Barrett Burns is president and CEO of VantageScore Solutions LLC, the company behind the VantageScore model, which is a generic credit score developed as a joint venture among the three national credit reporting companies, or CRCs: Equifax, Experian and TransUnion. Prior to joining VantageScore as CEO during its formation in 2006, he was executive vice president at U.S. Trust, heading the National Private Banking Group and a member of U.S. Trust’s Executive Committee and the Senior Management Team of its parent company, The Charles Schwab Corporation. Previously, he served as executive vice president of global risk management and chairman of the Credit Policy Committee at Ford Motor Credit Company and as senior vice president and COO of Bank One’s auto finance division, the largest noncaptive lender in the U.S. at the time. Burns also spent more than a decade with Citibank, lastly as group credit officer for an international consumer banking division that included operations throughout the U.S. and Europe.

He is a 2011 member of the Federal Reserve Board’s Consumer Advisory Council, a director of the Homeownership Preservation Foundation and also serves as a member of the Corporate Board of Governors for the National Association of Hispanic Real Estate Professionals. Burns received a bachelor’s in economics from Washington and Jefferson College. (Bio provided by VantageScore.)

Say “credit score,” and many consumers may automatically think of FICO, the most widely used credit score. Depending on where you buy your score, however, you may get one from another, newer upstart: VantageScore.

Launched in March 2006, VantageScore was the brainchild of the three credit reporting bureaus: Experian, Equifax and TransUnion. Pulling together their knowledge of credit data, these three developed a credit score designed to score more people by using oft-ignored credit data.

In this Q&A with Bankrate.com, Barrett Burns, CEO of VantageScore Solutions LLC, talks about the inception of his company’s credit score, how it differs from other scores and how consumers, especially those with “thin files” or scant credit records, can benefit from this score.

What is VantageScore?

VantageScore is a generic credit-scoring model. Generic meaning it uses the general data in the major credit files of the major credit reporting bureaus as opposed to a custom score that often large lenders use in very large portfolios for their own target market and their own circumstances.

Why did the credit reporting agencies decide to form VantageScore?

A number of lenders … asked the bureaus to accomplish three things … around 2002 or 2003. The major lenders were seeing — and I say major because they have databases big enough to see it — roughly (around the year) 2000 that consumer debt per person was increasing very dramatically at the same time a number of … nontraditional mortgage products were coming into the market. A number of the larger lenders were beginning to ask if existing models in the marketplace were picking up these dramatic changes.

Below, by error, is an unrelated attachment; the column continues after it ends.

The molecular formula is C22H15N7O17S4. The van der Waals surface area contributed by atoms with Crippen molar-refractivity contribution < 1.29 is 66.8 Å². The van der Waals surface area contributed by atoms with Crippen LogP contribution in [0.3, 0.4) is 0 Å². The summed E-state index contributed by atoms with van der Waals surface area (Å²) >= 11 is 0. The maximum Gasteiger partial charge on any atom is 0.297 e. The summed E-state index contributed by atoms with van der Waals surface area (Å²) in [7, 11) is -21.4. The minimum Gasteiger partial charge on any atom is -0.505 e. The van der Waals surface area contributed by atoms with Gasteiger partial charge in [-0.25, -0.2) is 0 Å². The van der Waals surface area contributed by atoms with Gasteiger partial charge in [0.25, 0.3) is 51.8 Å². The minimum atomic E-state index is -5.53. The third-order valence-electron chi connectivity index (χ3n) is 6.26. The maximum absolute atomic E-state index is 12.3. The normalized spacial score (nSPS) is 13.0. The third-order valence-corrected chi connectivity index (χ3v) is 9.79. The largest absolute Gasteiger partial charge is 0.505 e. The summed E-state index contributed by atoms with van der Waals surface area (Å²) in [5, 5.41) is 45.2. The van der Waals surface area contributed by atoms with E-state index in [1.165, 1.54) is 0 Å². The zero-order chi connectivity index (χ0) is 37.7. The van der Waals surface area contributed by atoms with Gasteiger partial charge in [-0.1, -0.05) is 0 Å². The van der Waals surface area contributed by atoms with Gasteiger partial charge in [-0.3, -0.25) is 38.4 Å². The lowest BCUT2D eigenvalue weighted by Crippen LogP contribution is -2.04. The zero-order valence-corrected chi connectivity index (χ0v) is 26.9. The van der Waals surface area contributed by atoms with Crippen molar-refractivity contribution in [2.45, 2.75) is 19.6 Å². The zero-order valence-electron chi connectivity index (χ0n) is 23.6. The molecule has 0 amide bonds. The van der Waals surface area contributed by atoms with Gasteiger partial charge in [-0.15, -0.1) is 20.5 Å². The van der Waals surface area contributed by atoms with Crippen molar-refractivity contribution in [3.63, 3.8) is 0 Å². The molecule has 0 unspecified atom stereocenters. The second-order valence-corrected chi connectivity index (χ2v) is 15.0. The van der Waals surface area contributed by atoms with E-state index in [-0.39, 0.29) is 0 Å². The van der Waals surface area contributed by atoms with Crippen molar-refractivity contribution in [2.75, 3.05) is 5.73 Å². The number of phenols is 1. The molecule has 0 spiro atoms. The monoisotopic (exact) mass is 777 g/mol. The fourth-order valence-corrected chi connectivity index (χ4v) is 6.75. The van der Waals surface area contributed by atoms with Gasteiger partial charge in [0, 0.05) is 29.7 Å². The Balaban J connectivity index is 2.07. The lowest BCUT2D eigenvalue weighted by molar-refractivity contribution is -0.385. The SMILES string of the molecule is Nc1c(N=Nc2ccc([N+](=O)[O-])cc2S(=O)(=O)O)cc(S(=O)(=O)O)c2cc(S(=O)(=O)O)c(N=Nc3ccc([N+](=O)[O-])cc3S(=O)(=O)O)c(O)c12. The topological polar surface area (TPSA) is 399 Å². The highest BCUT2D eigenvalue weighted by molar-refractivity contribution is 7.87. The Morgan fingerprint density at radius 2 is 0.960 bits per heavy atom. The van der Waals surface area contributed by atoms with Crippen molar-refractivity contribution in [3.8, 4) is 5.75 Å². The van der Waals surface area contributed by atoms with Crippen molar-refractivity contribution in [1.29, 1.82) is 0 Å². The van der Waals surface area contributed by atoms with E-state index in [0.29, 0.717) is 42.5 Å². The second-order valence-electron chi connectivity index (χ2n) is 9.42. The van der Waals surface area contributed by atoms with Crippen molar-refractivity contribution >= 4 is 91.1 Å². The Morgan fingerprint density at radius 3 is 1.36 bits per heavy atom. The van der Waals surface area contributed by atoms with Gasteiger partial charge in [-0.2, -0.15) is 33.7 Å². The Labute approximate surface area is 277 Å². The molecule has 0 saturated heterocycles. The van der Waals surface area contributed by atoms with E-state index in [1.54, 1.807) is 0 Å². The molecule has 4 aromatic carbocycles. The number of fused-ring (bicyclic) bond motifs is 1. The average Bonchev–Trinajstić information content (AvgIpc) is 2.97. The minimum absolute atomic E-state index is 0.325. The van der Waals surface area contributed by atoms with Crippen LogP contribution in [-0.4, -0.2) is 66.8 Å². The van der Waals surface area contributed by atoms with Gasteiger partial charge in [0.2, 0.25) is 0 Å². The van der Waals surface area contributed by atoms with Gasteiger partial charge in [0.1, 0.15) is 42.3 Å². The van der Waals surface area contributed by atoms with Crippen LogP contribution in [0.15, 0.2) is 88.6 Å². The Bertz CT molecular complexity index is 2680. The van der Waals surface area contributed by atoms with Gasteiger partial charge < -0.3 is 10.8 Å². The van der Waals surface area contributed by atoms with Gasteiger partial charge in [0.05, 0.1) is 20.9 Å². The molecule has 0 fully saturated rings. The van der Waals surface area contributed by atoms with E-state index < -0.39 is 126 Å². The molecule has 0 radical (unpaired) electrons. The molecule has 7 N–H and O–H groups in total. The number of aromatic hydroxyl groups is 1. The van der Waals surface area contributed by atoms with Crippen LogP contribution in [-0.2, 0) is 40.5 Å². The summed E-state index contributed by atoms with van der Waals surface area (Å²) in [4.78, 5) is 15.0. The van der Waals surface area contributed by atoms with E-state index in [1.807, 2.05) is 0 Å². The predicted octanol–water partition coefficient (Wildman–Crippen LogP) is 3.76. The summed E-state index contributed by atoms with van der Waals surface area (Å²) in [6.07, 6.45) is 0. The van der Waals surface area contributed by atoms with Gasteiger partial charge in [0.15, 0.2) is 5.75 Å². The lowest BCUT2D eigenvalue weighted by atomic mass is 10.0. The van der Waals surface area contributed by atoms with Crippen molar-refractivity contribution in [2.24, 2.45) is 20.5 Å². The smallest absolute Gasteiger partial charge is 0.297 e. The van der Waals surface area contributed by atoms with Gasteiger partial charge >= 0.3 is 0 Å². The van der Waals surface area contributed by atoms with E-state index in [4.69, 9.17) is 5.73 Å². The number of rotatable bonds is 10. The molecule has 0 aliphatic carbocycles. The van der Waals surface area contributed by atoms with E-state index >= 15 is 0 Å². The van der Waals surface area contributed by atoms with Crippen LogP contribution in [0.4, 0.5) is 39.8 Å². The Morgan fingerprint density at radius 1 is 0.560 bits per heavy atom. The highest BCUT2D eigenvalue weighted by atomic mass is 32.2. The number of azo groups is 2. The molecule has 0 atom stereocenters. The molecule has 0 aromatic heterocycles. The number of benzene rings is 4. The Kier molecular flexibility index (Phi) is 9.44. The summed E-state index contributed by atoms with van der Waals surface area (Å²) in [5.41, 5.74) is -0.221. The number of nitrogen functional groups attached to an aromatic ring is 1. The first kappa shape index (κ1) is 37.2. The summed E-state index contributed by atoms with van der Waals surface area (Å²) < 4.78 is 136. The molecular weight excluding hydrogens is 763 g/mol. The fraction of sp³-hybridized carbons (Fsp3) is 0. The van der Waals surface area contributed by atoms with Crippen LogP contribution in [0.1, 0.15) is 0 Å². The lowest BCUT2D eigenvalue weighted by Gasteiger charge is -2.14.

The second thing is a number of the lenders were running out of what we call score-able populations. They were running through all the populations that could be scored, and they really thought there were other people out there that could be scored that weren’t being (scored).

The third issue was a growing frustration that the scores between the bureaus in many cases were so different. So if you are pulling a tri-bureau score, particularly the mortgage industry, which one do you use? The highest? The lowest? The median? The average? What do you do and how do you explain that to your customer?

How is VantageScore different from FICO?

We have one model that spans the three bureaus. When the three companies put their teams together to develop our model, on each of those teams was a person who was an expert in their databases, and they quickly began to realize that the data in the three companies were defined slightly differently — differently enough to drive a different outcome in scores. So, we went through a process called characteristic leveling. There can be roughly about 500 characteristics in a file, mathematical characteristics. You go through a combination/permutation of deciding which ones are the most predictive, and we found about 195 of those characteristics often were defined differently in the three bureaus. We pulled the data out, redefined them consistently and put them back in.

The scale is different. It’s tied to school grades — you know, A, B, C, D, F. We have letter-graded keys to the scale, and that’s for customer education. Scoring is all about rank ordering. It’s the population of how millions rank order against the large population of hundreds of millions.